ANAHEIM, Calif. — From an emotional standpoint, Red Sox manager John Farrell said it felt like two losses. Given the circumstances, he actually underestimated by a little.
Albert Pujols led off the bottom of the 19th inning with a home run as the Los Angeles Angels beat the Red Sox, 5-4, early Sunday morning.
Pujols connected off Brandon Workman to decide a game that ended at 3:39 a.m. on the East Coast. It was the longest game for the Red Sox since a 20-inning loss against the White Sox in 2006.
It also was the longest game in the majors this season.
“I couldn’t be more happy and proud of the way we continued to battle all the way through 19 innings,” Farrell said.
Pujols slid into the plate when he scored, surrounded by celebrating teammates. The Red Sox then asked for a video review of the home run, which just cleared the wall in right center.
After a brief delay, the call was confirmed. Workman, who had pitched Thursday, fell to 1-6. Pujols was the first batter he faced after eight other Red Sox pitchers had gone 18 innings and thrown 266 pitches.
Rookie Heath Hembree went four shutout innings and threw 62 pitches in his Red Sox debut. The righthander, obtained from the San Francisco Giants in the Jake Peavy trade last month, had never pitched that long in a professional game since being drafted in 2010.
“That was a crazy game tonight,” Hembree said. “Definitely the longest outing of my career. … Honestly I was getting a little tired. Trying to give everything I had. Just empty the tank.”
Hembree entered the game in the 15th inning and allowed only two hits. Josh Hamilton doubled with one out in the 17th inning and the Red Sox issued two intentional walks before Hembree escaped.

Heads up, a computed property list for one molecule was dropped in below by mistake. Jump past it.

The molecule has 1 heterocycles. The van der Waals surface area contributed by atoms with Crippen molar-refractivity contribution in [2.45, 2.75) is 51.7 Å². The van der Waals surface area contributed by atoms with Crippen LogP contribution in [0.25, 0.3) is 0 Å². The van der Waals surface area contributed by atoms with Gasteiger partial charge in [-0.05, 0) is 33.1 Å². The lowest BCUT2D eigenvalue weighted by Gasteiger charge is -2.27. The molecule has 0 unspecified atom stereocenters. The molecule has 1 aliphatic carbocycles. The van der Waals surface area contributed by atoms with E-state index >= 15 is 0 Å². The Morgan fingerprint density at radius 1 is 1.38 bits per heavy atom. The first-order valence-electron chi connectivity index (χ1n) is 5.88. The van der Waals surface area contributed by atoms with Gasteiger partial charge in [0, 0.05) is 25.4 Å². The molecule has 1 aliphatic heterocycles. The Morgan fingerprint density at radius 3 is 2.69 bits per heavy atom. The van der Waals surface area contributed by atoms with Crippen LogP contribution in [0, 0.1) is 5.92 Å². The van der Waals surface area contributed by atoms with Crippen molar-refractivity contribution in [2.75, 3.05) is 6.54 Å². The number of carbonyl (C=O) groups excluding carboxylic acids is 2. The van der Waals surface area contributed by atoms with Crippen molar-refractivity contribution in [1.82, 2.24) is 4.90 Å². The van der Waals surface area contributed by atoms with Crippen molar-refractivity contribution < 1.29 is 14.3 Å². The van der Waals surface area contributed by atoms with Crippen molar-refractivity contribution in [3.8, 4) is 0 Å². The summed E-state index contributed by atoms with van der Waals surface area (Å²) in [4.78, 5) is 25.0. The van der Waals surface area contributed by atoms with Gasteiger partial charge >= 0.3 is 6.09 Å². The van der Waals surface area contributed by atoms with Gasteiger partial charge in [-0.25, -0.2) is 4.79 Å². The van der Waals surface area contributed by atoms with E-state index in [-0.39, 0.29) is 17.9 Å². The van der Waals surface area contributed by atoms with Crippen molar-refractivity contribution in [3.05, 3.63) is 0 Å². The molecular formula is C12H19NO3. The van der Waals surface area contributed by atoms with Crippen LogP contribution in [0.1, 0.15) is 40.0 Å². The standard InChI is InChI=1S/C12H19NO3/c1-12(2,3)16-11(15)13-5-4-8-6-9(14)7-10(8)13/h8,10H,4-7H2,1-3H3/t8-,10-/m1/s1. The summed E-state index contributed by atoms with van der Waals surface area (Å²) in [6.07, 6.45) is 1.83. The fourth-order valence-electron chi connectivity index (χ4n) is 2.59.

“He was outstanding,” Farrell said.
Hembree was optioned back to Triple A Pawtucket after the game so the Red Sox could get a fresh arm for their bullpen for Sunday afternoon’s game.
“That’s part of it,” Hembree said. “I’m just going to try and get some rest and when they need me to come back up, I’ll be ready.”
The Red Sox have lost five of seven. The Angels snapped a four-game losing streak.
The Red Sox took a 4-3 lead in the top of the 14th inning in a most creative way.
Dustin Pedroia singled with one out against Cory Rasmus. With David Ortiz up, the Angels shifted their infield to the right side, leaving only shortstop Erick Aybar on the left side of second base.
Pedroia stole second and when Aybar looked away, he got up and kept on going to third base as the Angels forgot to cover the bag. It counted as two stolen bases.
“I knew that was a possibility,” Pedroia said. “Usually either the catcher or pitcher head over. I hopped up and I peeked over and no one was there. I took the chance.”
Ortiz then lofted a sacrifice fly to left field for his second RBI of the game.
Junichi Tazawa, who Farrell intended to rest, then emerged from the bullpen and the lead evaporated quickly.
Pinch hitter Chris Iannetta doubled to right field. Another pinch hitter, Efren Navarro, walked. Kole Calhoun singled to load the bases.
Mike Trout, whose home run in the eighth inning had tied the game, was next. He grounded to shortstop and Xander Bogaerts flipped to second instead of going to the plate.
Pedroia didn’t try to complete the double play and threw to the plate, but Iannetta was safe. Albert Pujols grounded out and Josh Hamilton struck out.
Pedroia said he didn’t think he had a shot at Trout and went to the plate. He told Bogaerts to be ready and got the feed in front of the bag.